Fun look at the perks of leaving the house to work in a professional VO recording studio
In today’s VO world, having a professional home studio to record voiceovers is a must. But have you worked in a professional recording studio in the last 10 years during the time when online casting took off with voice actors recording from home?
If not, you may be missing out on these perks:
1. No need to worry about editing and you get direction
Yes, you may read copy well and have great equipment, but what about the editing part? It does take practice. The good thing about having someone to do that for you is that it allows the voice actor to focus solely on “how to read the script”.
Little anxieties like, “I read well, but will I edit well?!”, can affect the way a voice actor reads. Many voice acting classes, or acting classes in general, focus on “getting out of your head” before reading a script.
If you have something on your mind, it does affect the way you sound whether you know it or not.
2. Breaking from the typical work-at-home regimen can be inspirational, creative “brain food”
Going to a professional recording studio means putting yourself in an environment with creative people, who have paid to set up a creative space, in order to get the best voiceover recording. There is face-to-face reassurance and voices letting you know when something is working and not working, allowing you to adjust your read on the spot. You have people to look at, nod heads in agreement or disagreement, or pick up on vocal signals from a director that something just flopped or succeeded.
Needless to say, recording at home does not offer such a thing, even with sessions from studio to studio. The very fact that you surround yourself with creative types gives you more to work with in the future, more so than the creative inspiration provided by convincing your neighbor to turn off his lawnmower.
The “brain food” involved simply comes from doing something “new”. Doing something new wakes up the brain and opens it up for more creative expression and flexibility. As people, we tend to get into work cycles of behavior that may or may not be working well for a career. Breaking from a work regimen gives a person the chance to absorb and compare the two work regimens to see which one works better.
3. The marketing opportunity and feeling of being a “voice actor” and nothing more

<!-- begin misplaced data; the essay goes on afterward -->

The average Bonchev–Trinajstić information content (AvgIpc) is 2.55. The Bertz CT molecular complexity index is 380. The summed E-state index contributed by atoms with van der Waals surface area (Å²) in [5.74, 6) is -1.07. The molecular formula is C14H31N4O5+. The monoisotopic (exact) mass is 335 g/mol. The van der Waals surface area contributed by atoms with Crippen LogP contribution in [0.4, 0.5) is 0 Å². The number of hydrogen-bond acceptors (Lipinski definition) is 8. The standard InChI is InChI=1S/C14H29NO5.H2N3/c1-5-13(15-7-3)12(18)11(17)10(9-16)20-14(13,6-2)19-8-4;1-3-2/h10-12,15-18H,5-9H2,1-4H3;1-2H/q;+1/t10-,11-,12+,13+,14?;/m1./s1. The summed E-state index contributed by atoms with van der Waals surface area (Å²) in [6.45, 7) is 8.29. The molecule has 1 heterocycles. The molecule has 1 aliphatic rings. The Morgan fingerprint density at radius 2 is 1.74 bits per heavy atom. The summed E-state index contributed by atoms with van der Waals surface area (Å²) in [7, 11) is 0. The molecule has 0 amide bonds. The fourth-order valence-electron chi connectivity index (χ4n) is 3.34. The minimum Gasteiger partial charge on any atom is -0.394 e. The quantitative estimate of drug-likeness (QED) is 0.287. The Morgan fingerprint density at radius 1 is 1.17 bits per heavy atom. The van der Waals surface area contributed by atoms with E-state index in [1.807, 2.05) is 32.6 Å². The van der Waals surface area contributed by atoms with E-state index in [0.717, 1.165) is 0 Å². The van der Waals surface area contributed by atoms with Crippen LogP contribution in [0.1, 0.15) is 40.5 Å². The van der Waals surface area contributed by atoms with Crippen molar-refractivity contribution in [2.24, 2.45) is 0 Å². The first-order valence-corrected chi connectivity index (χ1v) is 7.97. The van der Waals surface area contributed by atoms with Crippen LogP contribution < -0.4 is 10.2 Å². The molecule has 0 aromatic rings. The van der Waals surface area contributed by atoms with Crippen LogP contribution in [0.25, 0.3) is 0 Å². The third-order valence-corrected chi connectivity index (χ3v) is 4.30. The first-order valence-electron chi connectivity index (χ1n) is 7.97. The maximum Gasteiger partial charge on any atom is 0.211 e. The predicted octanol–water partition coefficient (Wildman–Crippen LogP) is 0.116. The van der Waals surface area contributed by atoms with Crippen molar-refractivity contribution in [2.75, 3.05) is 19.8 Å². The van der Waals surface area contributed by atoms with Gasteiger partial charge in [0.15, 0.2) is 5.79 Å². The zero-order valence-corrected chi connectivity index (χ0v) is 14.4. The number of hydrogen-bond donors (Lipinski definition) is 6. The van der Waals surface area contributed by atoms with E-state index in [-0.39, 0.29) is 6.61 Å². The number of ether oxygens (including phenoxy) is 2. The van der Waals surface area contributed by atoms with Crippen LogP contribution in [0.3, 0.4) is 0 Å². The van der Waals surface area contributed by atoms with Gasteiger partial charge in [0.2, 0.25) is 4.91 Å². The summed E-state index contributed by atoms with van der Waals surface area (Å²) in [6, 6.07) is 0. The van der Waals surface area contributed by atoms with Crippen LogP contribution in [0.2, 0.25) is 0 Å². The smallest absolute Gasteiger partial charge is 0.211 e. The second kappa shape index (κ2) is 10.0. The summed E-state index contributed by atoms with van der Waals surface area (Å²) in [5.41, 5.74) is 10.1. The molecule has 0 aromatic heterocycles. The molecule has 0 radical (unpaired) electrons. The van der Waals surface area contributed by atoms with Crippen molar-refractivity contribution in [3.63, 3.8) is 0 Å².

The interesting thing about social media is how it often remains more active than the actual person. If you post once after one activity, and 3000 people read it, did it occur 3000 times? If a person stays in his/her basement all day working on voiceover gigs, while tweeting or posting about it, you may get a sense of envy that you are not doing enough and someone else is a hard working voice actor. There is truth to the statement, “They are hard working.”, but if you believe the voice actor is somehow living a lavish life style…you may be forgetting he/she still never left the house. Social media has a strange way of influencing perceptions, making one believe that someone else has an amazing voiceover career, while the reality is quite different.
However, if you go to a professional voiceover studio, you are doing the type of work everyone thought about when they got into voiceovers or watched a program on TV. There are also pictures to prove that a business was willing to pay lots of money to rent a studio to hire you, hire an audio engineer, and you have great pictures to prove it, with an upscale level of finished work later on.
Now, does this mean certain type of voiceover work is beneath other work? NO, not at all, but would you rather market yourself with videos and pics of you working in your home or an advertising agency? Ultimately, voiceover work is work, but there is a different feeling about being hired to go to a studio to record. You can hear a difference.
Finally…Getting out of the house!
Did you start working from home as a voice actor, and a year later notice that you did not have the energy you once had? Maybe you put on a few pounds or walking up a flight of stairs makes you tired? Going out to auditions means walking, standing up, and getting the body moving. It means making yourself presentable for new people you will meet. It means getting some air and not worrying about tasks around the house. It gets your heart racing and your blood pumping.
Working from home is great. Do not get us wrong. It does save money to not have to commute to auditions, but going to voiceover studios for jobs and auditions is still a great way to keep the career moving and shaking.
If for some reason you only work from home, we offer this advice: Work hard and play hard. Get out of your house and do something energetic or creative. It keeps your body from falling into a negative cycle of just waking up, rolling into the booth at home, and just going through the motions (which often makes someone difficult to direct).
Happy June! 😀